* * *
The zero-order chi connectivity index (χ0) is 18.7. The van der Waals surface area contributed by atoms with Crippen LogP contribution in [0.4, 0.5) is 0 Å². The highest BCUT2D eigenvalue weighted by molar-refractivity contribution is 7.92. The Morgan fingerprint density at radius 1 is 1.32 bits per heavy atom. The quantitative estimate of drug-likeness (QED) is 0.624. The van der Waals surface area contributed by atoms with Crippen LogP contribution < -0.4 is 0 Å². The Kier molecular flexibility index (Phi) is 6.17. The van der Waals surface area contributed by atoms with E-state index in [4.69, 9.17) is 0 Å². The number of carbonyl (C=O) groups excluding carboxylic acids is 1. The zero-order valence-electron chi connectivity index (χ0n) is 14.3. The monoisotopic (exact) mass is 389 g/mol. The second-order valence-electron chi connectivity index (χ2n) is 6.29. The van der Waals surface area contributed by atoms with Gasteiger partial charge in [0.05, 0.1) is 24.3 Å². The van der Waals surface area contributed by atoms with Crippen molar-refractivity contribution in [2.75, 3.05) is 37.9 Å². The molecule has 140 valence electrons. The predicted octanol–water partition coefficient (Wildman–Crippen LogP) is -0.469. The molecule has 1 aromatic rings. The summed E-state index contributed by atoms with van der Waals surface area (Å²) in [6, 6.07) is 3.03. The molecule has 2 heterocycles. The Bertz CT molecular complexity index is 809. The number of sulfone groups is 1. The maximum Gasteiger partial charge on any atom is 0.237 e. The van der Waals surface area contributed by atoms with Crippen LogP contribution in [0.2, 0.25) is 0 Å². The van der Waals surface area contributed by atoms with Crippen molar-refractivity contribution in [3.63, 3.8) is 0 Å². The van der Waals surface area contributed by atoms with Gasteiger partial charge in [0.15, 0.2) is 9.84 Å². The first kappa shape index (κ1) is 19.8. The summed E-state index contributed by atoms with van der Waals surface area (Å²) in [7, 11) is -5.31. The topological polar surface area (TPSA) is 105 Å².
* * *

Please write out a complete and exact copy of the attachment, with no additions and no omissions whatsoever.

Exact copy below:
The zero-order chi connectivity index (χ0) is 18.7. The van der Waals surface area contributed by atoms with Crippen LogP contribution in [0.4, 0.5) is 0 Å². The highest BCUT2D eigenvalue weighted by molar-refractivity contribution is 7.92. The Morgan fingerprint density at radius 1 is 1.32 bits per heavy atom. The quantitative estimate of drug-likeness (QED) is 0.624. The van der Waals surface area contributed by atoms with Crippen LogP contribution < -0.4 is 0 Å². The Kier molecular flexibility index (Phi) is 6.17. The van der Waals surface area contributed by atoms with E-state index in [4.69, 9.17) is 0 Å². The number of carbonyl (C=O) groups excluding carboxylic acids is 1. The zero-order valence-electron chi connectivity index (χ0n) is 14.3. The monoisotopic (exact) mass is 389 g/mol. The second-order valence-electron chi connectivity index (χ2n) is 6.29. The van der Waals surface area contributed by atoms with Gasteiger partial charge in [0.05, 0.1) is 24.3 Å². The van der Waals surface area contributed by atoms with Crippen molar-refractivity contribution in [2.75, 3.05) is 37.9 Å². The molecule has 140 valence electrons. The predicted octanol–water partition coefficient (Wildman–Crippen LogP) is -0.469. The molecule has 1 aromatic rings. The summed E-state index contributed by atoms with van der Waals surface area (Å²) in [6, 6.07) is 3.03. The molecule has 2 heterocycles. The Bertz CT molecular complexity index is 809. The number of sulfone groups is 1. The maximum Gasteiger partial charge on any atom is 0.237 e. The van der Waals surface area contributed by atoms with Crippen LogP contribution in [0.2, 0.25) is 0 Å². The van der Waals surface area contributed by atoms with Crippen molar-refractivity contribution in [3.63, 3.8) is 0 Å². The van der Waals surface area contributed by atoms with Gasteiger partial charge in [0.15, 0.2) is 9.84 Å². The first kappa shape index (κ1) is 19.8. The summed E-state index contributed by atoms with van der Waals surface area (Å²) in [7, 11) is -5.31. The topological polar surface area (TPSA) is 105 Å².